Sierra Leone

Sierra Leone’s parliament abolishes death penalty, but sceptics fear a crime wave

Sierra Leone had not executed anyone since 1998 but still had capital punishment on its books
Sierra Leone had not executed anyone since 1998 but still had capital punishment on its books Anne-Sophie FAIVRE LE CADRE AFP/File

In a historic vote by the parliament in Sierra Leone Friday, lawmakers abolished the death penalty, following in the footsteps of more than 20 countries on the African continent who have already done so

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“We know the emotions raised by this, but as a progressive nation we need to be on par or in conformity with other states… as a progressive nation we have to remove this law,” said Nyuma.

There were concerns that the outcome will be abused by criminals who have already indicated they would kill then go to jail, serve the sentence and come out again.

Addressing these concerns, parliamentarians agreed that the death penalty would be replaced with a life sentence. Judges can now pronounce a mandatory minimum of 30 years with the option of the accused doing more time, depending on the severity of the crime.

Major Palo Conteh is former defence and internal affairs minister and was recently charged with treason, a crime that normally carries a death penalty sentence on conviction. He had been discovered with a pistol on his way to meet President Julius Mada Bio at State House.

Convicted for the possession of a weapon that was not properly registered, Conteh served a two-year sentence while his appeal was being heard. President Bio finally granted him clemency and freed him.

“Personally I think we should retain the death penalty for certain offences,” said Conteh.

“Of course, [from] my experience with treason, I would say no, because it can be used as a political tool. However blatant [crimes], like people who kill young children - I think offences like those should carry the death penalty,” he added.

Abolishment doesn’t mean support for lawlessness

The struggle to have the death penalty abolished has been a difficult one. 

“It has been a very difficult journey-- we have been on this campaign for the abolition of the death penalty for over 30 years,” said Solomon Sogbandi, Amnesty International’s local chapter director, who welcomed the news of its suppression.

“It’s a happy moment for us, it’s a success story..,” said Sogbandi.

Civil society leaders called it a “historic” moment of great progress for the people of Sierra Leone.

“Since 1861 we have had the death penalty on our law books; today, we have made a decision as a people and as a government and as a country, to make a departure from our brutal past,” said Ibrahim Tommy, activist and director for the Centre for Accountability and Rule of Law (CARL).  

Those who RFI spoke to on the streets of Freetown believe the law should have been left on the books, but are willing to wait and see if there will be a difference.

For some, the abolition of capital punishment suggests that supporters of its suppressionare soft on crime. Amnesty’s Sogbandi said that this perception is false.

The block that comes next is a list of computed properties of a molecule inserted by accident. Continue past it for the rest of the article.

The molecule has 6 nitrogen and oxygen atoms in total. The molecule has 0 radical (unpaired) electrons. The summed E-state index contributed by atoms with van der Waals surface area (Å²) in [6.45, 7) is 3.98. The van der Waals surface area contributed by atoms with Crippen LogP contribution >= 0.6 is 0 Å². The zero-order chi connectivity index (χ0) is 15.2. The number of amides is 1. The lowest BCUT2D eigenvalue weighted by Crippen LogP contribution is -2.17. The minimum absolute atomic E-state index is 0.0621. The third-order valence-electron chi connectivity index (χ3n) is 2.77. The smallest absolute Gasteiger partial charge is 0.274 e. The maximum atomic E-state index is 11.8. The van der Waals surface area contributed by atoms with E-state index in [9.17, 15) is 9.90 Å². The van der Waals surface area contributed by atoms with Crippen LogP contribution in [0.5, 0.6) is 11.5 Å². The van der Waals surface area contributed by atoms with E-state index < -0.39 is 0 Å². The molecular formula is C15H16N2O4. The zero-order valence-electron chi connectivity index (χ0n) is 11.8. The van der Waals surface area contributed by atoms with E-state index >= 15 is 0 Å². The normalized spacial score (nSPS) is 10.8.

“It did not mean that we support criminality, or we support people who feel they can take people’s lives and go to jail for a short time and come out again,” he added, referring to fears of recidivism.

Former government minister Conteh feels that the time was not right for banning capital punishment.

“The government pathologist said he was getting 42 corpses per month,” he said, referring to the spate of murders during his tenure as interior minister.

Capital punishment as political tool

Minister of Justice Anthony Brewah was jubilant after the vote, he told RFI, because he said it would prevent innocent people from being killed.

“I know so many mistakes have been made in the past, people have been killed for offences which they did not commit but at the same time they cannot be brought back, even if they discover new evidence to show that these people are blameless,” he said.

“I am very happy, especially for the politicians who have used it over the years against their opponents...” he added.

The last executions took place some 23 years ago on 20th October 1998 when 24 soldiers were executed by firing squad after they were convicted by a military tribunal.

For the 93 inmates on death row, including six women, their death sentences will be commuted to years in prison, according to Brewah, who is also Sierra Leone’s attorney general.

“It’s an administrative process for those on death row-- they don’t need to go to court again,” he added.

Prison reform a necessity

While now the 93 death row prisoners will have their sentences commuted to at least 30 years, prison was initially seen as a place where convicts would be transformed and eventually return to live as a free and productive member of society.

 Conteh says government has only paid lip service to this ideal.

“It’s not like prisoners have been sent to do some academic work, technical jobs so that you make them better, or use psychologists and psychiatrists to transform their minds before you let them out back into society again. Nothing is happening,” he told RFI.

“We need to look at proper reform of the prison system, then we can begin to talk about transforming people and think of giving them a maximum or minimum sentence,” he adds.

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